Only shareholders of record as of the close of business on March 14, 2013 are entitled to receive notice of, to attend and to vote at the Annual Meeting. Whether or not you plan to attend, we urge you to review these materials carefully and to vote by Internet, telephone or by submitting your proxy card.

March     , 2013

By Order of the Board of Directors,

 

LOGO

JERRY F. PERKINS, JR.

Secretary

Birmingham, Alabama


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TABLE OF CONTENTS

GENERAL INFORMATION ABOUT THE ANNUAL MEETING AND VOTING     1   
PROPOSAL 1. ELECTION OF DIRECTORS     7   
PROPOSAL 2. ADVISORY VOTE ON EXECUTIVE COMPENSATION (SAY ON PAY)     14   
PROPOSAL 3. RATIFICATION OF APPOINTMENT OF INDEPENDENT REGISTERED PUBLIC ACCOUNTING FIRM     15   
PROPOSAL 4. APPROVAL OF AMENDMENTS TO THE CERTIFICATE OF INCORPORATION TO ELIMINATE SUPERMAJORITY VOTING PROVISIONS     16   
PROPOSAL 5. APPROVAL OF AMENDMENTS TO THE CERTIFICATE OF INCORPORATION TO DECLASSIFY THE BOARD     17   
PROPOSAL 6. SHAREHOLDER PROPOSAL — INDEPENDENT CHAIR OF THE BOARD OF DIRECTORS     18   
CORPORATE GOVERNANCE OF OUR COMPANY AND PRACTICES OF OUR BOARD OF DIRECTORS     21   

Director Independence

    21   

Director Nomination Process

    22   

Board Leadership Structure

    23   

Non-Management Executive Sessions and Lead Director

    23   

Meetings and Attendance

    23   

Annual Meeting Policy

    24   

Committees of the Board of Directors

    24   

Risk Management

    26   

Compensation Committee Interlocks and Insider Participation

    27   

Transactions with Related Persons

    27   

Shareholder Communication with Our Board of Directors

    27   

Policy on Reporting of Concerns Regarding Accounting Matters

    27   
REPORT OF THE AUDIT COMMITTEE     28   
INDEPENDENT REGISTERED PUBLIC ACCOUNTING FIRM     29   

Fees Paid to Independent Registered Public Accounting Firm

    29   

Pre-approval of Services Performed by Independent Registered Public Accounting Firm

    29   

 

       
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SECURITY OWNERSHIP OF CERTAIN BENEFICIAL OWNERS AND MANAGEMENT     30   

Security Ownership of Certain Beneficial Owners

    30   

Security Ownership of Management

    31   
EQUITY COMPENSATION PLANS     32   
COMPENSATION COMMITTEE REPORT     33   
COMPENSATION DISCUSSION AND ANALYSIS     34   

Executive Summary

    34   

Compensation Philosophy

    36   

Compensation Committee: Roles and Responsibilities

    36   

Compensation Consultant

    37   

Benchmarking Total Compensation

    37   

The Role of the CEO in the Compensation Determination Process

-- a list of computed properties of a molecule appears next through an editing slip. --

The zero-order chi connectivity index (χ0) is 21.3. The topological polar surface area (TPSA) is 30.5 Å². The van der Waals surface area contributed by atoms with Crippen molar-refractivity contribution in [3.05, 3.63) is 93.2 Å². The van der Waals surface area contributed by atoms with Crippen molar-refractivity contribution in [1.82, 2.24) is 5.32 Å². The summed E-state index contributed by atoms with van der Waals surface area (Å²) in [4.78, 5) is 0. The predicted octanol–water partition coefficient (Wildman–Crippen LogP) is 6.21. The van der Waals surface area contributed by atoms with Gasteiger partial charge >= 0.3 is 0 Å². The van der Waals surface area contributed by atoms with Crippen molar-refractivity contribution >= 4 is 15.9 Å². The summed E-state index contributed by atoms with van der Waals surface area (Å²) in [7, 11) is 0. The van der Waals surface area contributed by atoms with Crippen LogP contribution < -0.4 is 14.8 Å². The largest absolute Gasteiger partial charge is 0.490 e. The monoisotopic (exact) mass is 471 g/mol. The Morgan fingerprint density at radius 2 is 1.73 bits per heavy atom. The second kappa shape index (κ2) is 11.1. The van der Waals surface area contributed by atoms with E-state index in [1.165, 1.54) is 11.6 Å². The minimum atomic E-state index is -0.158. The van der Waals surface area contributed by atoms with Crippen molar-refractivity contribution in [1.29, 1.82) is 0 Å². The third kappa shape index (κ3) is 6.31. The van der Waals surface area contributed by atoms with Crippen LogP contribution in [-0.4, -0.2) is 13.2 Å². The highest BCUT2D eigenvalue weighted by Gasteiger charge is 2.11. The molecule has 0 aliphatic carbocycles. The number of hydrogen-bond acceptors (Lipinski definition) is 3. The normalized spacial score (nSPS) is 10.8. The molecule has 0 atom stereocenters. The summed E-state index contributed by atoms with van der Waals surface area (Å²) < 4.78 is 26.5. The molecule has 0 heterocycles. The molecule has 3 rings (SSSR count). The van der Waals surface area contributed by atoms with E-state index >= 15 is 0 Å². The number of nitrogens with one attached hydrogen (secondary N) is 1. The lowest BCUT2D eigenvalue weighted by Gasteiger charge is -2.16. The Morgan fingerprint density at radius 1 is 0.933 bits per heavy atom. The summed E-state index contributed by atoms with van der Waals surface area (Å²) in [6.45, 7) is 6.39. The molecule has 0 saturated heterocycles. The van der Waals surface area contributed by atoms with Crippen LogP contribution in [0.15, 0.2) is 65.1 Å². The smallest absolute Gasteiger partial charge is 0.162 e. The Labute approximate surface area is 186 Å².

38   

The Role of Individual Performance in the Compensation Determination Process

    39   

Elements of Compensation

    40   

Considering Risk

    44   

Accounting and Tax Considerations

    44   
EXECUTIVE COMPENSATION     45   

Summary Compensation Table

    45   

Grants of Plan-Based Awards

    46   

Outstanding Equity Awards at Fiscal Year-End

    47   

Option Exercises and Stock Vested

    49   

Retirement and Pension Benefits

    49   

Payments Upon Termination or Change in Control

    52   

Long-Term Incentives

    57   
DIRECTOR COMPENSATION     59   

Director Summary Compensation Table

    60   
GENERAL INFORMATION     61   

Section 16(a) Beneficial Ownership Reporting Compliance

    61   

Shareholder Proposals For 2014

    61   

Forward-Looking Statements

    61   
ANNEX A: AMENDMENT TO ARTICLES VI AND VIII OF THE CERTIFICATE OF INCORPORATION     A-1   
ANNEX B: AMENDMENT TO ARTICLE VI OF THE CERTIFICATE OF INCORPORATION     B-1   

 

       
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GENERAL INFORMATION ABOUT THE ANNUAL MEETING AND VOTING

WHY AM I RECEIVING THESE MATERIALS?

 

 

This proxy statement is furnished in connection with the solicitation by our Board of Directors of proxies to be voted at the 2013 Annual Meeting of Shareholders for the purposes set forth in the accompanying notice, and at any adjournments or postponements thereof. This proxy statement is being sent to all shareholders of record as of the close of business on March 14, 2013 for use at the 2013

Annual Meeting of Shareholders. This proxy statement, the accompanying proxy card and our 2012 Annual Report to Shareholders are being first mailed or made available to our shareholders on or about March 29, 2013. The meeting will be held at the Company headquarters, 1200 Urban Center Drive, Birmingham, Alabama 35242 on Friday, May 10, 2013, at 9:00 a.m. Central Daylight Time.

 

 

WHY DID I RECEIVE A NOTICE IN THE MAIL REGARDING THE INTERNET AVAILABILITY OF THE PROXY MATERIALS INSTEAD OF A PAPER COPY OF THE PROXY MATERIALS?